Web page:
The Labour Party obeys the pro-Israel forces, but rest assured, things are no better within the Conservative and Liberal Democrat Parties, nor at The Guardian or any other British newspaper. Truly, ‘with friends like these,…’ No, that’s not quite right. The Palestinians have no friends in British politics.

Why Such Weakness?

The question is Why? A big reason is that within Palestinian and Palestine-solidarity circles there is, in Britain, no coherent intellectual analysis of what is just or unjust, and no vision of a solution.

Nobody in political circles even talks about the three comprehensive demands of BDS (return, equality within Israel, and liberation for the West Bank and Gaza Strip). Talk is only of BDS tactics and its danger to Israel.

Instead, as with the anti-annexation letter, small skirmishes are fought within the Zionist two-state paradigm, symbolically making oppression a little more tolerable and in effect distracting from the fundamental issues that would make sense to the British public, if enunciated.

One ‘solidarity’ wing is Zionist: Israel has every right to continue as it is, as a discriminatory state on the 1967 borders. The perfect representative of this wing is the U.K.’s only Palestinian MP, Liberal Democrat Layla Moran, who wrote in the Guardian in 2019 of her fear of being called ‘antisemitic’ and who stressed that she “believes in Israel’s right to exist.” Also: “I believe in a two-state solution [which] is at best in stasis, at worst it is teetering on the brink of a precipice. It needs a lifeline.”

The other wing is BDS, which starts not with a position against Israel but rather for all the rights of all the Palestinians. Its three demands strictly imply Two Democratic States, and neither of them are Jewish or any other ethnocracy. (The two would undoubtedly merge, resulting in One Democratic State, but that is a separate topic.)

As Omar Barghouti, one of the main originators and propounders of BDS, said a few years ago, “A Jewish state in Palestine, in any shape or form, cannot but contradict the basic rights of the land’s indigenous Palestinian population… No Palestinian, rational Palestinian, not a sell-out Palestinian, will ever accept a Jewish state in Palestine.”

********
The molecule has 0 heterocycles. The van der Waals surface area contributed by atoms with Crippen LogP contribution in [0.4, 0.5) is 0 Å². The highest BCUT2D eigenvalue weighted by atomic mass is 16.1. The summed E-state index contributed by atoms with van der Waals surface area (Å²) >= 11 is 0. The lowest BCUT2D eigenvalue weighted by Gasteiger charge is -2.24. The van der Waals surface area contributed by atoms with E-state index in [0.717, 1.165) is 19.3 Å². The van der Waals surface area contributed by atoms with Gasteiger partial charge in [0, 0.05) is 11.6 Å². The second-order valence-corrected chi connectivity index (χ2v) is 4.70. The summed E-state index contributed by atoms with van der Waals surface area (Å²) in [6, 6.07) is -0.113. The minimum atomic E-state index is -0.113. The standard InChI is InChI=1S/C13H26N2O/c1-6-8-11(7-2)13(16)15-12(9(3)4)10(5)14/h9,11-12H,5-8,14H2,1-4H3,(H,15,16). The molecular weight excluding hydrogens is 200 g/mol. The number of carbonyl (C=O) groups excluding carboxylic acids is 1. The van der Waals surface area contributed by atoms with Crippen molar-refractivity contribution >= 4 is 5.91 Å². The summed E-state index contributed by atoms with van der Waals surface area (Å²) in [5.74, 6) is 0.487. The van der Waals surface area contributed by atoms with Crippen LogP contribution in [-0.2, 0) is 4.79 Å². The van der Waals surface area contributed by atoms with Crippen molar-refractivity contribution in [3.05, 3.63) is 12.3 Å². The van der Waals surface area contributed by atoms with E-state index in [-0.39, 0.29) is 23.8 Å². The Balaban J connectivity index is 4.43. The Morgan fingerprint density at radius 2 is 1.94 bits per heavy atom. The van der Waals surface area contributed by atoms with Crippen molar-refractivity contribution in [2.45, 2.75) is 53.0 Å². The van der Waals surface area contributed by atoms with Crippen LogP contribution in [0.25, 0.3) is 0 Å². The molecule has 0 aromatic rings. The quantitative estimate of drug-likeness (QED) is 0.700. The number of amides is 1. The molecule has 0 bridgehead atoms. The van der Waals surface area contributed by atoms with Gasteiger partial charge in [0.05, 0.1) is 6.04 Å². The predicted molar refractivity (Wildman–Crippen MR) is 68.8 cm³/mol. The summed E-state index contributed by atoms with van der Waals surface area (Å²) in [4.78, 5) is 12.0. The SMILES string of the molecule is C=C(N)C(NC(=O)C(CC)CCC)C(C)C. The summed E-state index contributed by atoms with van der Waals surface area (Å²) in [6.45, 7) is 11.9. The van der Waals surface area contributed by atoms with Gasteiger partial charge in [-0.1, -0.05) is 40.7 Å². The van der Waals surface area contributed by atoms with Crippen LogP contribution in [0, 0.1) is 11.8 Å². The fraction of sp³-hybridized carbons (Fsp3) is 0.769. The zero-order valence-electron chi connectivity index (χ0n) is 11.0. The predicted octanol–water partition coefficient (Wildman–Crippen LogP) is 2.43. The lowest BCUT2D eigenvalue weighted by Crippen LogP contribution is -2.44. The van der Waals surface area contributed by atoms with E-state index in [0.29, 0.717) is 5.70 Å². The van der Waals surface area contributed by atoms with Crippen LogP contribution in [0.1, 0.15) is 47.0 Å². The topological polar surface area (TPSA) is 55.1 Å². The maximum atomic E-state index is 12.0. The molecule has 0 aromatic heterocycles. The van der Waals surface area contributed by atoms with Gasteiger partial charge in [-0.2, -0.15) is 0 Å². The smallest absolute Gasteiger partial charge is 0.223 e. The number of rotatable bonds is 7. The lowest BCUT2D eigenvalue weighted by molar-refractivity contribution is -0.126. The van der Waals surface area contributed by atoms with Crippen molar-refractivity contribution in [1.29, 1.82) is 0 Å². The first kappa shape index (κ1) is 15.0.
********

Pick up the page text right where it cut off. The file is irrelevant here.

So the cat’s already out of the bag. What is now needed is for both Palestinians and their supporters to publicly and fearlessly embrace Barghouti’s clarity – to unabashedly say Yes, a racist, apartheid state should obviously be replaced by a normal, human rights-based, ethnicity-blind democracy. To boot, in my experience most people on the street understand this without any difficulty.

It would both constitute a clear intellectual narrative and enormously help campaigning in countries like the U.K. It is now impossible to explain to the public – or for that matter to MPs when one lobbies them – what solution would embody the fulfillment of Palestinians’ rights, or ‘what the Palestinians want’. By contrast, international supporters of the Black freedom struggle in South Africa were able to draw upon a clear vision while arguing the case in the West; Palestine activists lack any such inspiring vision, one which openly, in easy-to-understand terms, states the political goal.

But the BDS Call describing the rights to be fulfilled is kept at a flickering flame. Hardly anyone ventures outside the pro-Zionist framework of the parliamentary Friends of Palestine and, for that matter, the co-opted leaders of the Palestinian Authority. The best that well-meaning British politicians have to hold onto are sporadic, justified but non-essential incidents like the annexation of Area C in the West Bank.

Palestine’s supporters are waiting for open acknowledgment of the consequences of the BDS demands. Only that will enable a refutation of charges of antisemitism – because it would offer a clear, motivating, positive vision which doesn’t even have to mention the Jewishness of the present occupying state, Israel.

– Blake Alcott is an ecological economist and the director of One Democratic State in Palestine (England) Limited. The author welcomes any information on ODS or bi-nationalism activity sent to

May 16, 2020 Posted by | Civil Liberties, Ethnic Cleansing, Racism, Zionism, Progressive Hypocrite, Solidarity and Activism | , , , , , | 1 Comment

Interview with a COVID-19 survivor

“It felt like a global tidal wave of human sorrow”

Mickey Z. – World News Trust – May 14, 2020

“At my lowest points, the unsettling realization came to me that given the ferocity and rapidity of change with this virus, a further plunge could mean that I might not survive. Indeed, I felt so close to total suffocation that there seemed little room for further decline. I was determined to fight my way through this, but at the same time, I calmly prepared myself mentally for any eventuality.”